Hermes' AW20 show was an oasis of beauty and tranquility
Vernoique Nichanian continues to create beautiful, luxurious and honest clothes for real life.
Photography Mitchell Sams
The crowds gathered outside the Hermès show at the French national depository of furniture, a government-owned building in Paris, were not the usual hoi polloi of boy-band superfans and fashion students eager to get a glimpse of a Birkin bag. Labour union workers were protesting the government cuts to the preservation of their artisanal furniture-making skills. They chanted and scrummed, making it almost impossible to get in.
One esteemed fashion editor was egged, graciously stepping taking his seat with a wet-look hairdo. But there was an irony to their being there because, of all brands, Hermès is perhaps the biggest patron of actual Made-in-France craftsmanship. They’re both fighting for the same thing — except Hermès never shouts in order to cut through the noise. In fact, it’s a soothing balm for the eyes and soul, the fashion equivalent of ASMR — softly whispered luxury that immediately puts one at ease.
In fact, going to an Hermès show is like visiting a spa. Even if it’s fortified by angry Parisians throwing non-vegan groceries, it remains the ultimate sartorial detox. The rest of fashion will compete for attention with theatrics and bling. Hermès simply needs to showcase its eternally good-taste clothes and the world will always seem like a better place. Even the colour palette offered up in the show notes was enough to elicit meditation and/or hunger: camel, rope, hazelnut, peat, chocolate, ebony, Tuscany, vanilla, clay, linden tree, steel, coal, charcoal… Delicious.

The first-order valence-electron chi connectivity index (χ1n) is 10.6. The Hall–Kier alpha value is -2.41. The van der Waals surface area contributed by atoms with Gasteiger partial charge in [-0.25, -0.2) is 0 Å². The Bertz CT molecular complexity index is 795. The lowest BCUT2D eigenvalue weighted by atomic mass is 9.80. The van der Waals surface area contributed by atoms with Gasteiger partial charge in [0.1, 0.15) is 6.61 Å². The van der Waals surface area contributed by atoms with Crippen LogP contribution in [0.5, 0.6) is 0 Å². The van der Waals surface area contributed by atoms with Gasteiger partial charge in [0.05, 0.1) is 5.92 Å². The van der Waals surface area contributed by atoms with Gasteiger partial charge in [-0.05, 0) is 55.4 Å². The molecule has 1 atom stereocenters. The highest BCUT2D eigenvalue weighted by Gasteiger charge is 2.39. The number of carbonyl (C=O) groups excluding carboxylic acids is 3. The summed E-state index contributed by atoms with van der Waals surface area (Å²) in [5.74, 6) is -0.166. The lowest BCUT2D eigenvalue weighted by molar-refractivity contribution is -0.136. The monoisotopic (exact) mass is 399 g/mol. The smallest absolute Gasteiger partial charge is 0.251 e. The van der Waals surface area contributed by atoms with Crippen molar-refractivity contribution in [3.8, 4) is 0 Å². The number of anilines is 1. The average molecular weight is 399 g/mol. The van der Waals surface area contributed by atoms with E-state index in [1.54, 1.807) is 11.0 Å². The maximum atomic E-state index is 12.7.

Véronique Nichanian’s collection for the house had all the hallowed hallmarks of indisputable good taste, which sometimes makes it difficult to distinguish what is news-worthy. But the devil is always in the detail at Hermès. This time, wide-leg trousers were gathered at the cuff by buckled straps (the grown-up version of tracksuit elastic) and cotton blousons had neat little neckties that seem like the perfect antidote to school-like ties.
There were swirling prints that the house called ‘rêve hypnotique’ (a very chic way of saying psychedelic) and shirts and cashmere pullovers embroidered with ‘fleurs graffiti’ (slightly angular, abstracted flowers). Double-faced satin seemed to be the fabric of the hour, used for everything from clean-lined parkas to sharp-shoulder bomber jackets to linings and panels on boxy cashmere overcoats.
Hermès is testament to the fact that you can just make brilliantly-crafted clothes that ‘real’ people (and by that I mean, people over the age of 40 who don’t have Instagram) may actually want to wear. More than that, they’ll treasure these pieces for ever, preserving them and the skill it took to make for future generations. It’s a win-win situation for both Hermès and the world it provides refuge from.